We propose helping small-scale producers, for example those in rural Africa, access markets. This will involve partnerships between local and international development agencies that can work with farmers to establish the skills and the infrastructure to market farm products. Reducing poverty in this way is a good way of ensuring food reaches those who need it most.

It’s also vital to build strategic grain reserves in famine-prone regions as a source of emergency food. This would require partnerships between non-governmental organisations, national governments and the World Food Programme.

None of these will be possible unless people everywhere demand that food be put on the public policy agenda. Therefore we must also develop educational programmes to increase food literacy skills by teaching gardening, food preserving, and cooking in schools so that consumers learn to enjoy a diet that is less taxing on the planet. And we need to engage younger people on agriculture and food security.

Bert Guevara's insight:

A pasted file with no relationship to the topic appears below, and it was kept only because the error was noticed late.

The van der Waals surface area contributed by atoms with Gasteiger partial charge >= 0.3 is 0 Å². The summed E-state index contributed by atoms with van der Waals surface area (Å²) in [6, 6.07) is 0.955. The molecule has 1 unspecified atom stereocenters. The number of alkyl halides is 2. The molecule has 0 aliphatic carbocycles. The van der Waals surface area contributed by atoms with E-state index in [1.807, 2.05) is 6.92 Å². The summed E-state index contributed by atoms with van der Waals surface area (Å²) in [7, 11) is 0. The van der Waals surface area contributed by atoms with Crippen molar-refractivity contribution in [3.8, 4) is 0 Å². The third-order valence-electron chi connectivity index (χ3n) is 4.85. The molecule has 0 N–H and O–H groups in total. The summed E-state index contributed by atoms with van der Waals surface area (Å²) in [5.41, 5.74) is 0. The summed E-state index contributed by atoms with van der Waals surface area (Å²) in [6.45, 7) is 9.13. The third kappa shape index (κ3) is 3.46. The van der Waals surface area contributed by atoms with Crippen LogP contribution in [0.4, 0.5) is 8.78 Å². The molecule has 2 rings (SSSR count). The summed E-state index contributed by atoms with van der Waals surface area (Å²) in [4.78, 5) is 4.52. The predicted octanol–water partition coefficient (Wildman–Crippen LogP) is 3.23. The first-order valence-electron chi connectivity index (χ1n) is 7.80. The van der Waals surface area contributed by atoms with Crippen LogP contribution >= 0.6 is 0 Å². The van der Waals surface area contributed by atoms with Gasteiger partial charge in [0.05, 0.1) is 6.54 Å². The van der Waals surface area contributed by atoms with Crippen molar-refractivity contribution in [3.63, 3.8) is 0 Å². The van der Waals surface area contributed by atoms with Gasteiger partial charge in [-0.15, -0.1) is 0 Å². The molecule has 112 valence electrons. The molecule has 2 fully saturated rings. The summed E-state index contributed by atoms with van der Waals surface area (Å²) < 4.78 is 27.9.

The UN now expects the global population to reach 11 billion by 2100. To meet this demand, we need to develop ways of producing more food while using fewer resources.

Although most experts agree local food systems cannot feed all of us all the time, local food is still extremely important. Local food empowers farmers, links producers and consumers, and provides a line of defence between consumers and international commodity markets.

Therefore, we should invest in mid-sized and regional food processing and distribution facilities such as vegetable processing factories, canneries, and abattoirs. This will provide smaller farmers access to markets as well as helping them add value to the products they produce.


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Welcome to Collectively - YouTube ("this is the best way to build a momentum for green initiatives")

http://collectively.org Collectively is where the power of positivity and collaboration make sustainability the new norm. Watch as we follow several young pe...

So they're teaming up with non-profit Forum for the Future to create their own dialogue in the form of a new site, called Collectively, targeted predominantly at millennials. Its mission: expose the most sustainable options and innovations from the worlds of fashion, food, design, architecture and technology, among other things.

Asked why this can't be accomplished through existing sites focused on green products or environmental coverage, Gardner and one of the site's sponsors pointed to the need to reach a broader audience that has yet to make up their minds but that could become a powerful voice.